Defendants pared in pot lawsuit
The governor and other state and Pueblo County officials have been removed from the case.
A federal judge this week removed the governor and other state and Pueblo County officials as defendants in a highprofile racketeering lawsuit that is attempting to stop legal marijuana in Colorado. Pueblo County horse ranchers Hope and Michael Reilly and Washington, D.C., anti-drug group Safe Streets Alliance, sued to stop construction of Rocky Mountain Organics’ cannabis cultivation facility, claiming that federal pot laws supercede Colorado’s pot laws and alleging violations of the Racketeer Influenced and Corrupt Organizations Act.
The case, known as the “horse ranch-
ers’ lawsuit,” named the grow, businesses that work with it, Gov. John Hickenlooper, the Pueblo County Commission, the head of the state Department of Revenue and other officials and agencies as defendants.
But U.S. District Judge Robert E. Blackburn on Tuesday issued a written order siding with previous federal court rulings saying that government entities are not subject to RICO claims and “that there is no private right-of-action under the (U.S. Constitution) Supremacy Clause.”
Brian Barnes, a lawyer for Safe Streets and the Reillys, said the case will proceed against the other named defendants, including the Black Hawk pot shop Rocky Mountain Organics, which grows its cannabis in Pueblo County. He also is contemplating an appeal.
“But we haven’t made any final decisions about how we’re going to proceed,” he said.
Pueblo County spokeswoman Paris Carmichael said the county has spent more than $100,000 on the case.
“It’s pretty clear it was a frivolous lawsuit being pushed by an ideological agenda, and the net result is it costing Pueblo County taxpayers time and money to fight it,” Pueblo County commissioner Sal Pace said. “The folks who would have liked to see them succeed would have been the black market drug cartels, since they’re the biggest losers under decriminalization and legalization in Colorado.”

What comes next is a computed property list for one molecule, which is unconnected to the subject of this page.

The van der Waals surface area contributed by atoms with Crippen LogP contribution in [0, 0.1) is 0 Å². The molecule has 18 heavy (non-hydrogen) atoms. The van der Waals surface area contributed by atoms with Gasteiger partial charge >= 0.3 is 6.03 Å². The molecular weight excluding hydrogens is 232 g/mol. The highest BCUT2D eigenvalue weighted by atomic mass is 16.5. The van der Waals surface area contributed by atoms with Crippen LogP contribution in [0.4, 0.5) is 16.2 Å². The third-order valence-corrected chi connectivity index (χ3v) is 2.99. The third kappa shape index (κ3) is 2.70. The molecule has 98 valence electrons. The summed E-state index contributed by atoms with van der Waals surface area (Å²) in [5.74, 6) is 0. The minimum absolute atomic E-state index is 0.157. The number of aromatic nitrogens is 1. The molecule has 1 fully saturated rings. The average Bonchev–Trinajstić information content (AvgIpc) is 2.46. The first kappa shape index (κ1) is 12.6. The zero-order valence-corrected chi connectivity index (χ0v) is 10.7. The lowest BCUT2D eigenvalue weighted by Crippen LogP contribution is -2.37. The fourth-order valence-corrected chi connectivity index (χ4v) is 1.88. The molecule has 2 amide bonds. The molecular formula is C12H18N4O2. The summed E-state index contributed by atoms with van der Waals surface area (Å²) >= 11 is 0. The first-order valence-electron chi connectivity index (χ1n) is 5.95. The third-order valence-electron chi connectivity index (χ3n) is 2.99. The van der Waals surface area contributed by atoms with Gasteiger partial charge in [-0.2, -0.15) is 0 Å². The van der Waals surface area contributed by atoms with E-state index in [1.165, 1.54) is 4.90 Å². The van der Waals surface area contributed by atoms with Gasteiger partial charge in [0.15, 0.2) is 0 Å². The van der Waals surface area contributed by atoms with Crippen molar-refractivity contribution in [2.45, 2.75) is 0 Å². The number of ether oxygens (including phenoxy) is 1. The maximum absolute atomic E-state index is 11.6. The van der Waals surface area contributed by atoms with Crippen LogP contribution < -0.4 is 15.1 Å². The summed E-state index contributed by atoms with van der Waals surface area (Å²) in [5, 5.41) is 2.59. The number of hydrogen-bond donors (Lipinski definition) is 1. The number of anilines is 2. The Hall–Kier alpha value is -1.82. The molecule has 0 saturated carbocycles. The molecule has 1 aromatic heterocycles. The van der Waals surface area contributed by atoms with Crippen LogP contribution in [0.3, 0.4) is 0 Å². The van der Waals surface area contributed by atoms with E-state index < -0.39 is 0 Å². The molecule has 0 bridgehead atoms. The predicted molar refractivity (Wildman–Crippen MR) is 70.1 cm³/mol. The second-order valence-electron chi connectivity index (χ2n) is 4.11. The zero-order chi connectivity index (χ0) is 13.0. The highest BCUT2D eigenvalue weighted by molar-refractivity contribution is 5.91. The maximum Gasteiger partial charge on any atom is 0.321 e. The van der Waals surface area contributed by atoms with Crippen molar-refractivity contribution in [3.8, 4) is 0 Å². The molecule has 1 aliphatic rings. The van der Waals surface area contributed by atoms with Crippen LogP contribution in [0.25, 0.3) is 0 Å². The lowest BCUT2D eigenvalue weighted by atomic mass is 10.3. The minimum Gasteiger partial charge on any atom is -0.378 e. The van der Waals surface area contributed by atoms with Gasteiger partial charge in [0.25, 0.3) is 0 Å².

Attorney Matthew Buck, who represents Rocky Mountain Organics and some other remaining defendants, said the ruling Tuesday “likely signals where the court is going to go in our RICO action — I believe all of the cases will be dismissed when they get around to it.”
The court addresses cases in order of importance, he said, which is likely why Blackburn ruled on the state and county issues before those involving private parties.
“RICO was designed to allow (the government) to go after the mafia in civil court — not for out-of-state special interest groups to go after local businesses for complying with Colorado law,” Buck said.
Attorney General Cynthia Coffman, who represented Hickenlooper and other state officials in the case, said Wednesday she will continue to defend the Colorado law that legalized the recreational use and possession of marijuana.
“I continue to believe these cases lack merit and are not the way to fix America’s marijuana policy; a policy which continues to raise significant challenges for our state and legitimate concerns by our neighbor states,” Coffman said in an e-mailed statement.
She was referring to the next big legal challenge to Colorado’s pot laws, a case filed by Nebraska and Oklahoma asking the U.S. Supreme Court to overturn Amendment 64. The states claim marijuana flowing across the border undermines their own pot prohibitions and stresses criminal justice systems. The high court has not yet said whether it will hear the case.
University of Denver law professor Sam Kamin, who specializes in cannabis law, compared the ranchers’ claims to the Nebraska and Oklahoma case.
“To me, what (the judge) was saying here is, ‘You wish federal policy were different, but that is not how we do this. You wish the federal government would enforce (the Controlled Substances Act) more robustly. But the federal government has spoken, and you don’t get to second-guess them,’ ” he said.